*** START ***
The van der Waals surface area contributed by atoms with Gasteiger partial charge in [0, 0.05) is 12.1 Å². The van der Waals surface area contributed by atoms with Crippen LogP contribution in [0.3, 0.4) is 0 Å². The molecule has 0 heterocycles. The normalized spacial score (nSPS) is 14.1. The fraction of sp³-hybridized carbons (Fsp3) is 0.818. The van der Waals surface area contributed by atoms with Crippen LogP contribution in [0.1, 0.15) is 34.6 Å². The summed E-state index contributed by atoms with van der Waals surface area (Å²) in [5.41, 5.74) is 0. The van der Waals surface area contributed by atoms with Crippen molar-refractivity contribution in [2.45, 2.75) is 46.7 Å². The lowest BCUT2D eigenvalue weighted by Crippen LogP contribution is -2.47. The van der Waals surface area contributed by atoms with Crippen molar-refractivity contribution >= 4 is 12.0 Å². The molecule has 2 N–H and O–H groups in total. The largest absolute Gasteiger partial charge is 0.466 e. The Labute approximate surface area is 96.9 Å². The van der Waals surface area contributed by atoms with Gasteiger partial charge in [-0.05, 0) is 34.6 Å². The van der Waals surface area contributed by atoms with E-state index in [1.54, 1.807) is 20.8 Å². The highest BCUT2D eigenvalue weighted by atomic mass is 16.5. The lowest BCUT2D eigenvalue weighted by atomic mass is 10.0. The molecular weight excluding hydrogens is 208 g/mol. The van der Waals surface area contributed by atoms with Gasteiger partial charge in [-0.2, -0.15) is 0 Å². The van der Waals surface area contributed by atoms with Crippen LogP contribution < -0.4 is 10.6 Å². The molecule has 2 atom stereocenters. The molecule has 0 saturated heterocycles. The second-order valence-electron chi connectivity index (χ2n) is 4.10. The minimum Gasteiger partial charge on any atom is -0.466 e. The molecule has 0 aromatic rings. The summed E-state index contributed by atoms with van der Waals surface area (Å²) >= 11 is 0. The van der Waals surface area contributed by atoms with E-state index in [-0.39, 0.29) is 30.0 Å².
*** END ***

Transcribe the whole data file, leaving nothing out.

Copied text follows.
The van der Waals surface area contributed by atoms with Gasteiger partial charge in [0, 0.05) is 12.1 Å². The van der Waals surface area contributed by atoms with Crippen LogP contribution in [0.3, 0.4) is 0 Å². The molecule has 0 heterocycles. The normalized spacial score (nSPS) is 14.1. The fraction of sp³-hybridized carbons (Fsp3) is 0.818. The van der Waals surface area contributed by atoms with Crippen LogP contribution in [0.1, 0.15) is 34.6 Å². The summed E-state index contributed by atoms with van der Waals surface area (Å²) in [5.41, 5.74) is 0. The van der Waals surface area contributed by atoms with Crippen molar-refractivity contribution in [2.45, 2.75) is 46.7 Å². The lowest BCUT2D eigenvalue weighted by Crippen LogP contribution is -2.47. The van der Waals surface area contributed by atoms with Crippen molar-refractivity contribution >= 4 is 12.0 Å². The molecule has 2 N–H and O–H groups in total. The largest absolute Gasteiger partial charge is 0.466 e. The Labute approximate surface area is 96.9 Å². The van der Waals surface area contributed by atoms with Gasteiger partial charge in [-0.05, 0) is 34.6 Å². The van der Waals surface area contributed by atoms with E-state index in [1.54, 1.807) is 20.8 Å². The highest BCUT2D eigenvalue weighted by atomic mass is 16.5. The lowest BCUT2D eigenvalue weighted by atomic mass is 10.0. The molecular weight excluding hydrogens is 208 g/mol. The van der Waals surface area contributed by atoms with Gasteiger partial charge in [-0.2, -0.15) is 0 Å². The van der Waals surface area contributed by atoms with Crippen LogP contribution < -0.4 is 10.6 Å². The molecule has 2 atom stereocenters. The molecule has 0 saturated heterocycles. The second-order valence-electron chi connectivity index (χ2n) is 4.10. The minimum Gasteiger partial charge on any atom is -0.466 e. The molecule has 0 aromatic rings. The summed E-state index contributed by atoms with van der Waals surface area (Å²) >= 11 is 0. The van der Waals surface area contributed by atoms with E-state index in [-0.39, 0.29) is 30.0 Å².